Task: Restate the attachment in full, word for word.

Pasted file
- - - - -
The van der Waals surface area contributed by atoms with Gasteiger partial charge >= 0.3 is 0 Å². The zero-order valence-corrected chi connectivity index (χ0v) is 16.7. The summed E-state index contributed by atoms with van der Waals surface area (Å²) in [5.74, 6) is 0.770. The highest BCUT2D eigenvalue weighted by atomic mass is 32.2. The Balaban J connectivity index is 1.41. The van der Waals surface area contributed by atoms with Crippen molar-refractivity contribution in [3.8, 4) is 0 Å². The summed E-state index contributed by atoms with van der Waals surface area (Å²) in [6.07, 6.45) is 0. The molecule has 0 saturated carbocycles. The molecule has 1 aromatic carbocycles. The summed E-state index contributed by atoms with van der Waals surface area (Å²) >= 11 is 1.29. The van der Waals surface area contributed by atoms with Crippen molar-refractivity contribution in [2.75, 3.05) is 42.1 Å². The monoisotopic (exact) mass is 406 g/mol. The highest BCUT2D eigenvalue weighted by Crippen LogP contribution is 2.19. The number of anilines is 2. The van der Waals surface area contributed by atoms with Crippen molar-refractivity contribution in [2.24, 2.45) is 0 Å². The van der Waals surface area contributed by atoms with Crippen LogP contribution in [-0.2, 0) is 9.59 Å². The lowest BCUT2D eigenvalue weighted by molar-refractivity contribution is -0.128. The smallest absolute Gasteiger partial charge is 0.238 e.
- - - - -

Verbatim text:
The van der Waals surface area contributed by atoms with Gasteiger partial charge >= 0.3 is 0 Å². The zero-order valence-corrected chi connectivity index (χ0v) is 16.7. The summed E-state index contributed by atoms with van der Waals surface area (Å²) in [5.74, 6) is 0.770. The highest BCUT2D eigenvalue weighted by atomic mass is 32.2. The Balaban J connectivity index is 1.41. The van der Waals surface area contributed by atoms with Crippen molar-refractivity contribution in [3.8, 4) is 0 Å². The summed E-state index contributed by atoms with van der Waals surface area (Å²) in [6.07, 6.45) is 0. The molecule has 0 saturated carbocycles. The molecule has 1 aromatic carbocycles. The summed E-state index contributed by atoms with van der Waals surface area (Å²) >= 11 is 1.29. The van der Waals surface area contributed by atoms with Crippen molar-refractivity contribution in [2.75, 3.05) is 42.1 Å². The monoisotopic (exact) mass is 406 g/mol. The highest BCUT2D eigenvalue weighted by Crippen LogP contribution is 2.19. The number of anilines is 2. The van der Waals surface area contributed by atoms with Crippen molar-refractivity contribution in [2.24, 2.45) is 0 Å². The van der Waals surface area contributed by atoms with Crippen LogP contribution in [-0.2, 0) is 9.59 Å². The lowest BCUT2D eigenvalue weighted by molar-refractivity contribution is -0.128. The smallest absolute Gasteiger partial charge is 0.238 e.